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December 2017

Mastering Tailored Design of Aluminum Nanomaterials

New methodology is cost-effective and more environmentally friendly than other approaches

Gibbsite synthesized at different pH values
Scanning electron microscopy images of gibbsite synthesized at different pH values: (a) 1; (b) 3; (c) 5; (d) 10; (e) 12; and (f) 13.5. Copyright 2017: American Chemical Society Enlarge Image.

Whether for energy applications or nuclear waste management, industrial processing of aluminum requires understanding its behavior in highly alkaline solutions. Processing slurries and precipitates (typically gibbsite, α-Al(OH)3) from these solutions is aided by controlling the shape of tiny particles that are produced. Researchers at the IDREAM Energy Frontier Research Center, funded by DOE's Office of Science, Basic Energy Sciences, developed a synthesis route. The scientists devised the route based on simple, rational design principles. With it, the team produced highly uniform gibbsite nanoplates with optimal yield.

Why It Matters: Gibbsite is an important ore of aluminum. The ore is processed on an industrial scale in applications ranging from transportation to energy transmission to high-level radioactive waste treatment. Typical processing is energy intensive. The team's work provides a methodology that is cost-effective and more environmentally friendly than other approaches.

Summary:
Gibbsite (α-Al(OH)3) is an important natural and industrial material that is used in a wide variety of energy applications, and is a significant component of some of the high-level nuclear waste stored in large quantities at the Hanford Site, Washington, U.S.A., and at the Savannah River Site, South Carolina, U.S.A. Industrial-scale processing of these materials requires an understanding of their behavior in highly alkaline solutions (often called Bayer liquors); processing of slurries and precipitates from these liquors is facilitated by controlling the nanoparticulate gibbsite morphology. The IDREAM team has developed a hydrothermal inorganic synthesis route that is based on simple, rational design principles, and leads to highly uniform hexagonal nanoplates within a basal plane diameter range of 200 to 400 nm. Synchrotron-based x-ray absorption spectroscopy for both aluminum and oxygen reveals that the aluminum coordination in the ideal material is a distorted octahedral geometry with oxygen atoms at two, discrete distances from the central aluminum atom.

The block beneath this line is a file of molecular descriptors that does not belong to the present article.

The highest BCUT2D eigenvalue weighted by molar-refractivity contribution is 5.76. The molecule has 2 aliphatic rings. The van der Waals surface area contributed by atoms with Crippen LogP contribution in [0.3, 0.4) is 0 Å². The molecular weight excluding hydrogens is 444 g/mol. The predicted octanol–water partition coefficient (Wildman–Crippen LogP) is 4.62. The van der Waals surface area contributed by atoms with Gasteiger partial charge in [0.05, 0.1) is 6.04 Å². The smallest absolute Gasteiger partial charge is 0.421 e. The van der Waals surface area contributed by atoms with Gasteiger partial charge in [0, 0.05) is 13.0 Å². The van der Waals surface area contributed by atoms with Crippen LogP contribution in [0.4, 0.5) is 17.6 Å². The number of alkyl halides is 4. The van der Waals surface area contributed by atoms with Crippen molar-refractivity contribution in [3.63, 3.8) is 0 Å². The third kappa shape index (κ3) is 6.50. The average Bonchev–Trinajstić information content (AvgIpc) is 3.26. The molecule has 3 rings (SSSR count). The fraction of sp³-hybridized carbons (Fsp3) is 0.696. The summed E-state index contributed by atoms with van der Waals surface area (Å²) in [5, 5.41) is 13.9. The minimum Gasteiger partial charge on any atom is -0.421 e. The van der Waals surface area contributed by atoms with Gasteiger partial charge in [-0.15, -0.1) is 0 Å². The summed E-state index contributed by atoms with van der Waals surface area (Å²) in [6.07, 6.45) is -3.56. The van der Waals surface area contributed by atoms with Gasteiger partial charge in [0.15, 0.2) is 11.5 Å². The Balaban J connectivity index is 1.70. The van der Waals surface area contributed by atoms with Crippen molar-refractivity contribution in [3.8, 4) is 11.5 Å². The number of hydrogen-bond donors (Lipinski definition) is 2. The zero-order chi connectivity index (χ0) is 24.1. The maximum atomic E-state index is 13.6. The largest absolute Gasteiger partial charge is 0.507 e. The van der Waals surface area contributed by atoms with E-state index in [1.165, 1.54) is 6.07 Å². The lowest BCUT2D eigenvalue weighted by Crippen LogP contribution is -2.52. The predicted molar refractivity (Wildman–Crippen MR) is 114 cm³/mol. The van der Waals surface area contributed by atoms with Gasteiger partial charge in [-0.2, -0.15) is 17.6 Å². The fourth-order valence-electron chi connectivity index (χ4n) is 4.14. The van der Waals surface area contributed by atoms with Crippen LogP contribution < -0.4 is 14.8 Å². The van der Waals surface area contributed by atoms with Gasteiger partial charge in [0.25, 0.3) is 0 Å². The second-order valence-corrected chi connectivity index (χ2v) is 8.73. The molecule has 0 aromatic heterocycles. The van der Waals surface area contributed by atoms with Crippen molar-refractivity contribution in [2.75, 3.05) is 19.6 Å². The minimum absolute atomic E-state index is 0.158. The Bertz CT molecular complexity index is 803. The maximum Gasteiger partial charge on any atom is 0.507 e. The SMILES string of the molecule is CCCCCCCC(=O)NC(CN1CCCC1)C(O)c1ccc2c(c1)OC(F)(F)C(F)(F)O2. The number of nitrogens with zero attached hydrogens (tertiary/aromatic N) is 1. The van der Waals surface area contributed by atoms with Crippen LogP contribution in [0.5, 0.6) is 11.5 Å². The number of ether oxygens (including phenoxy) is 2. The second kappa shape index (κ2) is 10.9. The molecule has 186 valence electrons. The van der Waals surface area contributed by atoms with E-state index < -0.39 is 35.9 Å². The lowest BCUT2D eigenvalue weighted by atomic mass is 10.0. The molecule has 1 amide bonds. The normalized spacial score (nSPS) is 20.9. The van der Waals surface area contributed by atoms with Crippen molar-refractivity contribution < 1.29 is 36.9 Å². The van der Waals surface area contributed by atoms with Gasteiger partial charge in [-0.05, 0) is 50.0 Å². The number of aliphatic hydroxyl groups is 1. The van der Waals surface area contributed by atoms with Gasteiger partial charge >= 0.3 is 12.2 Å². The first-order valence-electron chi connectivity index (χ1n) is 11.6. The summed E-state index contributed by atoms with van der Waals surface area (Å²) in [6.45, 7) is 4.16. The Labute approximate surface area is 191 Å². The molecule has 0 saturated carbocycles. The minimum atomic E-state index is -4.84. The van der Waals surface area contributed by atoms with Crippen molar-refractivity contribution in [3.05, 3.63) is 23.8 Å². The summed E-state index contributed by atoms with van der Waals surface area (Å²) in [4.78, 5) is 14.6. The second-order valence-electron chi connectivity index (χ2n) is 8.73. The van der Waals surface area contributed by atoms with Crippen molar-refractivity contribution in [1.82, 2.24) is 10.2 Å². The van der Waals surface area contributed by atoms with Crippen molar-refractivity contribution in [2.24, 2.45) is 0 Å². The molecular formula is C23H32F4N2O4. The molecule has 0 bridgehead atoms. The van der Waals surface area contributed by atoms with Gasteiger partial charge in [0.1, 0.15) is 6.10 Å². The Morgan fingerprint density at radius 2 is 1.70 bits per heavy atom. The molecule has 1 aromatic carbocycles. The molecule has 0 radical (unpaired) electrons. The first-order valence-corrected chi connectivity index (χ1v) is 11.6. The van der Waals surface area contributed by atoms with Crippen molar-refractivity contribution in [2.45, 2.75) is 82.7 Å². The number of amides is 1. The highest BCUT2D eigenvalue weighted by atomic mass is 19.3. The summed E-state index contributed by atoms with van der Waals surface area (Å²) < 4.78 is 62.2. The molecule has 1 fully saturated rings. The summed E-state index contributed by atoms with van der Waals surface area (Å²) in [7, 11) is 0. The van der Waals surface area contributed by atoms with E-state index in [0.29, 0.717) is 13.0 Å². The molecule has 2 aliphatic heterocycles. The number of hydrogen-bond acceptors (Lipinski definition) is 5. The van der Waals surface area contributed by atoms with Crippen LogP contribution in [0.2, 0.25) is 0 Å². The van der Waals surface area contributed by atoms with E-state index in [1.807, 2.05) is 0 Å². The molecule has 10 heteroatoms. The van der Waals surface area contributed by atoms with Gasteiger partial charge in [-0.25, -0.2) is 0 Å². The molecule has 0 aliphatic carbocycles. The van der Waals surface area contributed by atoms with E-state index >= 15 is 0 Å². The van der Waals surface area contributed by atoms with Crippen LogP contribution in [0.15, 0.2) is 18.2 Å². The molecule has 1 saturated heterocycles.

Acknowledgments

Sponsors: This work was supported by IDREAM (Interfacial Dynamics in Radioactive Environments and Materials), an Energy Frontier Research Center funded by the U.S. Department of Energy, Office of Science, Basic Energy Sciences

User Facilities: Environmental Molecular Sciences Laboratory, a national scientific user facility sponsored by the U.S. Department of Energy (DOE), Office of Science, Office of Biological and Environmental Research and located at Pacific Northwest National Laboratory; Advanced Light Source, supported by the Director, DOE, Office of Science, Basic Energy Sciences

Research Team: Xin Zhang, Carolyn I. Pearce, B. Layla Mehdi, Sebastien Kerisit, Nigel D. Browning, Sue B. Clark, and Kevin M. Rosso, Pacific Northwest National Laboratory; Xianwen Zhang, Hefei University of Technology; Trent R. Graham, Washington State University; Alpha T. N'Diaye, Lawrence Berkeley National Laboratory

Reference: Zhang Z, X Zhang, TR Graham, CI Pearce, BL Mehdi, AT N'Diaye, S Kerisit, ND Browning, SB Clark, and KM Rosso. 2017. "Fast Synthesis of Gibbsite Nanoplates and Process Optimization using Box-Behnken Experimental Design." Crystal Growth & Design. Article ASAP. DOI: 10.1021/acs.cgd.7b01400


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